commandments: "You shall love the Lord your God with all your

heart and with all your soul and with all your strength and with

all your mind, and your neighbor as yourself." He gave the

legal answerCthe answer of the law, rather than the answer

of the gospel.

Luke 10:28 says Jesus told him, "You have answered

correctly; do this, and you will live." That is the only answer

the law can give: do and live. But the gospel has a

completely different answer, as we're going to see.

Before we see that, though. Notice this: there's another

message also contained in the law. There's not only a

promise of life to those who obey; there's also a curse for

those who disobey. Galatians 3:10: "For it is written, 'Cursed

be everyone who does not abide by all things written in the Book

of the Law, and do them.'" That's a quote from Deuteronomy

27:26. Also, Jeremiah 11:3 says, "Thus says the LORD, the

God of Israel: Cursed be the man who does not [heed] the words

of this covenant."

You can't have the promise of the law without the curse,

too. And that is Paul's point in verse 5. "The man who

practices the righteousness which is based on law shall live by

that righteousness." You have to obey the law perfectly to

benefit from its promise of life, and if you don't, the

righteousness which is by law demands death as a penalty.

Faith and Confession 15

In Galatians 3 Paul says something very similar to what

he says here in Romans 10, and it's worth looking at, because

it sheds some light on this passage and the meaning of

Leviticus 18:5 and the law's promise of life for obedience

("So you shall keep My statutes and My judgments, by which a

man may live if he does them.").

So turn for a moment to Galatians 3:12. Keep a marker

here, but turn over to Galatians 3. Notice, verse 10 is where

Paul cites the curse of the law. Therefore, he says, you can't

be justified by doing the law (verse 11) because you can't do

it perfectly and the law curses every imperfection. But, he

points out, even the Old Testament recognized that the just

shall live by faith. And there Paul is quoting Habakkuk 2:4,

which he also quotes in Romans 1:17 as proof that justifying

righteousness is acquired by faith, not by works. That's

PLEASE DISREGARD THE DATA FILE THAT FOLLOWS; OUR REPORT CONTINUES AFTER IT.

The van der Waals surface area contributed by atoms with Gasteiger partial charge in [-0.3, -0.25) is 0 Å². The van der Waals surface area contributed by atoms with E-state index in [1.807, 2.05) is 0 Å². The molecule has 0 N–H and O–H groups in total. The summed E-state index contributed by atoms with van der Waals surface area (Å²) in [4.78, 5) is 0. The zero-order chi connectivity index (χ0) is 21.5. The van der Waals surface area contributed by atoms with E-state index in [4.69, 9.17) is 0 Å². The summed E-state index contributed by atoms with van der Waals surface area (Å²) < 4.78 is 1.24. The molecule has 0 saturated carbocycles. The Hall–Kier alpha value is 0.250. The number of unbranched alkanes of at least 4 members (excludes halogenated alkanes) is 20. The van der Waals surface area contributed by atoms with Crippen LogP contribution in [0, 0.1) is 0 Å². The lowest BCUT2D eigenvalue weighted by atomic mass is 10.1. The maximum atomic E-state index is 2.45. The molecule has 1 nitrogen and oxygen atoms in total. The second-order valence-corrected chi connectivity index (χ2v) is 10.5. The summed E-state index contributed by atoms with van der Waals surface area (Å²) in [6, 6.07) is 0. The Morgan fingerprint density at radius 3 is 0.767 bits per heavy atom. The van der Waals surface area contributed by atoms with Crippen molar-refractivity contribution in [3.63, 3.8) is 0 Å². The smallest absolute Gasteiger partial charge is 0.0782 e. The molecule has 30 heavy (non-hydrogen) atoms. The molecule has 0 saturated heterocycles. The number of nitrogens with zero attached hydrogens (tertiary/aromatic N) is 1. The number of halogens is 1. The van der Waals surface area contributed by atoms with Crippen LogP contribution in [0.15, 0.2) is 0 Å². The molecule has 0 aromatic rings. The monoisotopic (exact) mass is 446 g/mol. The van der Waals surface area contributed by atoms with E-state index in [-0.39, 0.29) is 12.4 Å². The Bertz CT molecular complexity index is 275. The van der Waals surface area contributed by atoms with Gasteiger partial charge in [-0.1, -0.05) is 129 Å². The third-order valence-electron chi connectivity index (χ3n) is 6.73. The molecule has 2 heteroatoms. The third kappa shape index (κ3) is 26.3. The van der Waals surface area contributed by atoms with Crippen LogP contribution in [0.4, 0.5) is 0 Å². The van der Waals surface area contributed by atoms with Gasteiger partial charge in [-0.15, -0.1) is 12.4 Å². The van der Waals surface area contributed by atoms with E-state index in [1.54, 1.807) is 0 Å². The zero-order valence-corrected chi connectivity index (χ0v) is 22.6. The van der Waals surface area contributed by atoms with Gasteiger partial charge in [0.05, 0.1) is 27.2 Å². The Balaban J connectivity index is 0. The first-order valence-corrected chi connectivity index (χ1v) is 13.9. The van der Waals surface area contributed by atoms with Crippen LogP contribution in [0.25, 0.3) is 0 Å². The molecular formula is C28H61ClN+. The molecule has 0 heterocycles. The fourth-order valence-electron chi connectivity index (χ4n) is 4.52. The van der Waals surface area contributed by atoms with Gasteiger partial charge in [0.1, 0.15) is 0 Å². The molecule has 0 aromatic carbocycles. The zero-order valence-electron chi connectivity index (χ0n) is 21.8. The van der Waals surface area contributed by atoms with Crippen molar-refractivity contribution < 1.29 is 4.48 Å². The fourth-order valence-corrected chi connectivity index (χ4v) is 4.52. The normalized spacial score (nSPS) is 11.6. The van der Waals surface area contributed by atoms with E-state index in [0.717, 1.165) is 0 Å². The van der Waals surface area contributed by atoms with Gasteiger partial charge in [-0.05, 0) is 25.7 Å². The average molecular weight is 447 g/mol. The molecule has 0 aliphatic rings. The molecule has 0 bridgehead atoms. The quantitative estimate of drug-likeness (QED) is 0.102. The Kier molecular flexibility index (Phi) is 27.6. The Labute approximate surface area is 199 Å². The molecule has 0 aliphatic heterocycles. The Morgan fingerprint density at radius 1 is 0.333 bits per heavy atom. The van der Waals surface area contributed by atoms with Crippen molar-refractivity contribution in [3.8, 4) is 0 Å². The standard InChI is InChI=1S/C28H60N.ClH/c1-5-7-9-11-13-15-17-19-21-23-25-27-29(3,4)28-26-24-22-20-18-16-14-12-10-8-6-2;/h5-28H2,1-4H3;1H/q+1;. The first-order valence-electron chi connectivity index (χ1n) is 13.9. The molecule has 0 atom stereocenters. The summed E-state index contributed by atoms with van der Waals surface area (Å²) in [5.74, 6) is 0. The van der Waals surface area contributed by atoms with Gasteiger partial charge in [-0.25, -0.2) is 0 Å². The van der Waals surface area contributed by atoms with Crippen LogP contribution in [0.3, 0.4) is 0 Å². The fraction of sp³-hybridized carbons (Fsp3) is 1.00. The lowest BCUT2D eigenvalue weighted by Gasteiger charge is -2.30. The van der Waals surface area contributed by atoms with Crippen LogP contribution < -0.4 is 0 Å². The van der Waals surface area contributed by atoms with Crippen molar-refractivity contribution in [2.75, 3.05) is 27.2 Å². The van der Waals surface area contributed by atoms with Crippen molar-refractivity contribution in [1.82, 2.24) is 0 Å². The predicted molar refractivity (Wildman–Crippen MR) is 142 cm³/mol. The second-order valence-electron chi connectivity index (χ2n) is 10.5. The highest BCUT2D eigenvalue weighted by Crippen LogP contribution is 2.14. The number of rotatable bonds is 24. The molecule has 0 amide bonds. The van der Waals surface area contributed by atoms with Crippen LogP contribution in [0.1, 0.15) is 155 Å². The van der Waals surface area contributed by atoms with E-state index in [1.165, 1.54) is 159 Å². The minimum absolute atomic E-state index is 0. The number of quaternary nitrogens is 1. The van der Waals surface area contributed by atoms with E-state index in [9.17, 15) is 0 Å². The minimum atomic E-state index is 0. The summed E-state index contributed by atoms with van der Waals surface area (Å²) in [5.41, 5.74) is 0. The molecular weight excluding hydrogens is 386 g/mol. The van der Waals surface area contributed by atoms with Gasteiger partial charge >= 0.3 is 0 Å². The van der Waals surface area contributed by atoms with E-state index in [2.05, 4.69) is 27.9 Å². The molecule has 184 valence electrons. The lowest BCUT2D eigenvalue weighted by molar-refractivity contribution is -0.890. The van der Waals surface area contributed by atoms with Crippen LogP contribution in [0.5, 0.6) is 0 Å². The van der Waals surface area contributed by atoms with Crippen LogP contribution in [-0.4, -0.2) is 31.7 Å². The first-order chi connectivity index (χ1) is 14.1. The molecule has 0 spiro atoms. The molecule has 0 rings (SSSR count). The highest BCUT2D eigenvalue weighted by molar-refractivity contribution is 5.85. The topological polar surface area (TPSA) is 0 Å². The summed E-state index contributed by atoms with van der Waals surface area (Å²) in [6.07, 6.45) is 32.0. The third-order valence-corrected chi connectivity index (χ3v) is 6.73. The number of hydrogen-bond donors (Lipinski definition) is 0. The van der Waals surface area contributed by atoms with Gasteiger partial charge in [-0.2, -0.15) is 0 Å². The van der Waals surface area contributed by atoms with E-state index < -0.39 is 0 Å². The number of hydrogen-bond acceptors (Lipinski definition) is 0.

gospel truth, not legal truth, because, as he says in Galatians

3:12, "But the law is not of faith, rather 'The one who does [the

commandments] shall live by them.'"

So that is Paul's argument against those who try to justify

themselves before God by their own works: works cannot

justify, because the same law that promises life for obedience

also pronounces a curse for disobedience, and that makes

true righteousness utterly impossible for sinners. So the law's

promise of life is illusive and impossible. It's "not of faith,"

he says, and faith is the true way of salvation. That is the

Romans 10:9-10 16

promise of the gospel, and it's better than the promise of life

that was attached to the law.

Notice, also, that he goes on to say in Galatians 3:13 that

"Christ redeemed us from the curse of the law."

Now, listen, because this is the heart of the case Paul is

making: Christ not only redeemed us from the curse of the

law; he also obtained the promise of the law on our behalf.

That's why the law promised life in the first place. Because a

redeemer would come who could obey the law perfectly, and

He would do it on our behalf. He has done everything the

law requires of usCincluding die. Look at Galatians 3:13:

"Christ redeemed us from the curse of the law by becoming a

curse for us--for it is written, [written in Deuteronomy 21:23]

'Cursed is everyone who is hanged on a tree.'" Or as

Deuteronomy 21:23 has it, "A hanged man is cursed by God."

Christ was cursed for usCmade the living embodiment of